Texas Sen. John Cornyn says the U.S. is “the most generous country in the world when it comes to legal immigration.” It’s true that the U.S. gives permanent legal status and citizenship to more immigrants than other industrialized nations, but it also has the third largest population in the world.
Accounting for population, the U.S. trails several other countries in both categories, according to data from the Organisation for Economic Co-operation and Development.
Cornyn, chairman of the Senate Subcommittee on Border Security and Immigration, has been making the “most generous country” claim since at least 2014. He said it most recently during a meeting on immigration with President Donald Trump and other Senate Republicans.
Cornyn, Jan. 4: America is the most generous country in the world when it comes to legal immigration, but that generosity has been abused by people who are exploiting the vulnerabilities we have along the border with the lack of enforcement.
The U.S. granted lawful permanent resident status to nearly 1.2 million immigrants in fiscal year 2016, according to the Department of Homeland Security. Nearly half of those individuals (48 percent) already were present in the U.S., DHS said.
The most recent international data from the OECD are for 2015, though. That year, the U.S. gave permanent resident status to 1.05 million immigrants — more than any of the 34 other OECD member nations. Germany was second with 686,000 admissions. (See Table 1.1 on page 17.)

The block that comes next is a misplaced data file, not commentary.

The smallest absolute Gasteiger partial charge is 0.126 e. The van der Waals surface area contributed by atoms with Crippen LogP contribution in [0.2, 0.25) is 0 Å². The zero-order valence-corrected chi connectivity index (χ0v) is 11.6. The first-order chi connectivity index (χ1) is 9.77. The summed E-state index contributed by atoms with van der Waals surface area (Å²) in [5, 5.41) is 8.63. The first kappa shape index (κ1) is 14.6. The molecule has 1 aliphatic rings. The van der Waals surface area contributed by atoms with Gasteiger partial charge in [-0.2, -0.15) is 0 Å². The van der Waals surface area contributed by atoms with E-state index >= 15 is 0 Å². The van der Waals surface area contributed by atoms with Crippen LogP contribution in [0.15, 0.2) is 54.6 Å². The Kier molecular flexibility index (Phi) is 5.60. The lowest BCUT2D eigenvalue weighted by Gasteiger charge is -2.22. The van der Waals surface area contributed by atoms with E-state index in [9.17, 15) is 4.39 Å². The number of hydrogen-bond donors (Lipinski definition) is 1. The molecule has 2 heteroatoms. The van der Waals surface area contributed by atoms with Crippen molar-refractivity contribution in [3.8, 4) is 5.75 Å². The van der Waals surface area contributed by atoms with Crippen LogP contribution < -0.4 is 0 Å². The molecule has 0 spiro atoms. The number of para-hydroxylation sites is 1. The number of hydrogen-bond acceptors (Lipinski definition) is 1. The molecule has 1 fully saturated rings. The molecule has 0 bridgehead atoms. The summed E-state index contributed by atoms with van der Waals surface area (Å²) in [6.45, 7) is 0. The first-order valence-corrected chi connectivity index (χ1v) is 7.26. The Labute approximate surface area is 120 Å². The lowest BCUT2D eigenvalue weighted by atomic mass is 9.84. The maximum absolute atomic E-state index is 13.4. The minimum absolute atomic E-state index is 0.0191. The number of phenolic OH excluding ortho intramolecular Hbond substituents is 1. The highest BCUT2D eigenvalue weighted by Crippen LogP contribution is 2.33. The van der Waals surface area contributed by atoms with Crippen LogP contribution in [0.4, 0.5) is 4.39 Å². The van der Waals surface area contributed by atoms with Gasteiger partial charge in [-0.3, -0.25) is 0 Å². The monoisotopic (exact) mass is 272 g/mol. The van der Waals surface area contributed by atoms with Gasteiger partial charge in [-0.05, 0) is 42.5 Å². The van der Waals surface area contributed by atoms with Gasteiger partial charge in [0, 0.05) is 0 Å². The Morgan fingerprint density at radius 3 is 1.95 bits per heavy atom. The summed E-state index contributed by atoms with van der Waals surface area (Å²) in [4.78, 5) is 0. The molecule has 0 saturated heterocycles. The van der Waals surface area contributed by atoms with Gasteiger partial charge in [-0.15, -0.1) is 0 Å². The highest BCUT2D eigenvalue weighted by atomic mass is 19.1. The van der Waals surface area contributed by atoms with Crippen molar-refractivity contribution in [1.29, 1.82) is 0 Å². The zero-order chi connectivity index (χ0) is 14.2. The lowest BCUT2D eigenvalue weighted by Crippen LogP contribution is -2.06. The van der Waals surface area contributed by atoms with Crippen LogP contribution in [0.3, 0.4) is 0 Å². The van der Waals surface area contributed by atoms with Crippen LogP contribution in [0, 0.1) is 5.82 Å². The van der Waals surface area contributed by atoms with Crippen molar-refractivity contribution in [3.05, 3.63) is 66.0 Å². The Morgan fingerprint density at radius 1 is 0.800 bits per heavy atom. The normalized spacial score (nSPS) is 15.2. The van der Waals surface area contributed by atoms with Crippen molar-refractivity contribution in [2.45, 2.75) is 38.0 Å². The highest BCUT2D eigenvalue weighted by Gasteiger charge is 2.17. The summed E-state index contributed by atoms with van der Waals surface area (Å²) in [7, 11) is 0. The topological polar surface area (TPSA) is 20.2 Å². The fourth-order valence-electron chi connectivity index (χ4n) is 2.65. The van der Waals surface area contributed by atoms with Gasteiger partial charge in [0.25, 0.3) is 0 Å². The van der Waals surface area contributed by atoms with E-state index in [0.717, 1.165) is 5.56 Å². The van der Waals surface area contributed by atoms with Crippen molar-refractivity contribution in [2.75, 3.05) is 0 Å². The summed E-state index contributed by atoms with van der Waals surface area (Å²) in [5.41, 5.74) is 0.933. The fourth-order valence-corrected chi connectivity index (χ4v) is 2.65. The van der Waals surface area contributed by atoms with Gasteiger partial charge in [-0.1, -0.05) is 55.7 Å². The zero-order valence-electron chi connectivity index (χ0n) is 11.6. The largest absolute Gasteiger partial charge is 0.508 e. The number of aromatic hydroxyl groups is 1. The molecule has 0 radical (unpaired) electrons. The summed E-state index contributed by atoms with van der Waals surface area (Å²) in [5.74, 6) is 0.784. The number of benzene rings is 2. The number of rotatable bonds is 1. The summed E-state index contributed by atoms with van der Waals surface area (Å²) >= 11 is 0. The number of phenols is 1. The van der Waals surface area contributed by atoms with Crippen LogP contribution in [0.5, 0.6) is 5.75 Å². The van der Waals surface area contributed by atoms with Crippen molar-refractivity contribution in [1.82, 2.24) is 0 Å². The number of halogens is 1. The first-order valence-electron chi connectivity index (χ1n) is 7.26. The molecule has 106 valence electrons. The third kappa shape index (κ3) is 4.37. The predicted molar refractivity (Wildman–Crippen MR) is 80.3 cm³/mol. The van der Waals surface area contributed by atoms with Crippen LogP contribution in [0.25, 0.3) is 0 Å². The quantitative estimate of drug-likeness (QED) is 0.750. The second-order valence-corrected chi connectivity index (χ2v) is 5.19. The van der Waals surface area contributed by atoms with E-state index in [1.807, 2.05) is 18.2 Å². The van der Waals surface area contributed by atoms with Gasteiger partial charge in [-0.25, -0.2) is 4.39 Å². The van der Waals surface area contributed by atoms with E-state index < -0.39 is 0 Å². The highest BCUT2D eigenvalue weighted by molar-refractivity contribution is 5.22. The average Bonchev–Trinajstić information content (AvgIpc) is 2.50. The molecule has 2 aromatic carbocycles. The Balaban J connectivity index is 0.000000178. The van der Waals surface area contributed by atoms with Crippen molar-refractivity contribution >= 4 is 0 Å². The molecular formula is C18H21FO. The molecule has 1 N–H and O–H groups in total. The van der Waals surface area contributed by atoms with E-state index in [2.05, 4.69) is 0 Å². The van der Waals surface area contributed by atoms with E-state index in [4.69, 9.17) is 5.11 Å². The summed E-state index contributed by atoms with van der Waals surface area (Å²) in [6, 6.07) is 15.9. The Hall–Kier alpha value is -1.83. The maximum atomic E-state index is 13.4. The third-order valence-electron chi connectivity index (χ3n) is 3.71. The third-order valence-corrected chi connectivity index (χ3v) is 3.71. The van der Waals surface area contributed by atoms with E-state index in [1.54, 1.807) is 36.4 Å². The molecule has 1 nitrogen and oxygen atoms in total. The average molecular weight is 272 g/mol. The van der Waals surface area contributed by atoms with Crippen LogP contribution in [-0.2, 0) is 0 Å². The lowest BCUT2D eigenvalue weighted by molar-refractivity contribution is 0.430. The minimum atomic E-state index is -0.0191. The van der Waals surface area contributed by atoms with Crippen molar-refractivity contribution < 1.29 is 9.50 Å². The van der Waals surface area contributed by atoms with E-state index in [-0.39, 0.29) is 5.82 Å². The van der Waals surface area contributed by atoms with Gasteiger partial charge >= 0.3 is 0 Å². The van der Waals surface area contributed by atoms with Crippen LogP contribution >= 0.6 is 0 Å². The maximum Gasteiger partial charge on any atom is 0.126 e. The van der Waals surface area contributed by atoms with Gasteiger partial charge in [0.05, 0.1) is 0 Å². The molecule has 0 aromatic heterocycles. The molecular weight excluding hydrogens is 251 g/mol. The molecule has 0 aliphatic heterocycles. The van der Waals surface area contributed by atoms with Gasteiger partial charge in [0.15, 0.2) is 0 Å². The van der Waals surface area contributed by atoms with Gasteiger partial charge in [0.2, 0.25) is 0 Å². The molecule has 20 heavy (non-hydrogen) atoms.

However, the U.S. — with 327 million estimated residents — is much larger than other OECD countries. Based on permanent admissions as a percentage of the overall population, the U.S. (0.33 percent) ranked 18th out of the 24 nations with comparable data. Luxembourg’s 19,400 admissions represented 3.4 percent of its total population, putting it in first.
The U.S. also wasn’t the top country in foreign-born residents as a percentage of the population in 2015. Luxembourg again was first with 46 percent of its residents having been born outside of its borders. The U.S. (13.5 percent) ranked 15th in that category behind countries such as Switzerland (29 percent) and Australia (28 percent).
We contacted a spokesman for Cornyn about the senator’s claim, but didn’t get a response.
Last February, Cornyn called the U.S. the “most generous in world” in a tweet that referenced the number of immigrants naturalized as U.S. citizens in 2013 and 2014.
In sheer numbers, the U.S. was the leader in naturalizations in 2015 with 730,259. The next closest country was Canada with 252,178.
But naturalized citizens represented 3.3 percent of the total U.S. foreign population that year, tying the U.S. with Iceland and the Netherlands for sixth in naturalizations, according to OECD data. Sweden (6.5 percent) ranked first.
The U.S. has granted lawful permanent resident status to an average of more than 1 million immigrants per year since 1999. It grants citizenship to hundreds of thousands of immigrants annually as well. But the U.S. looks less generous after factoring in its large population.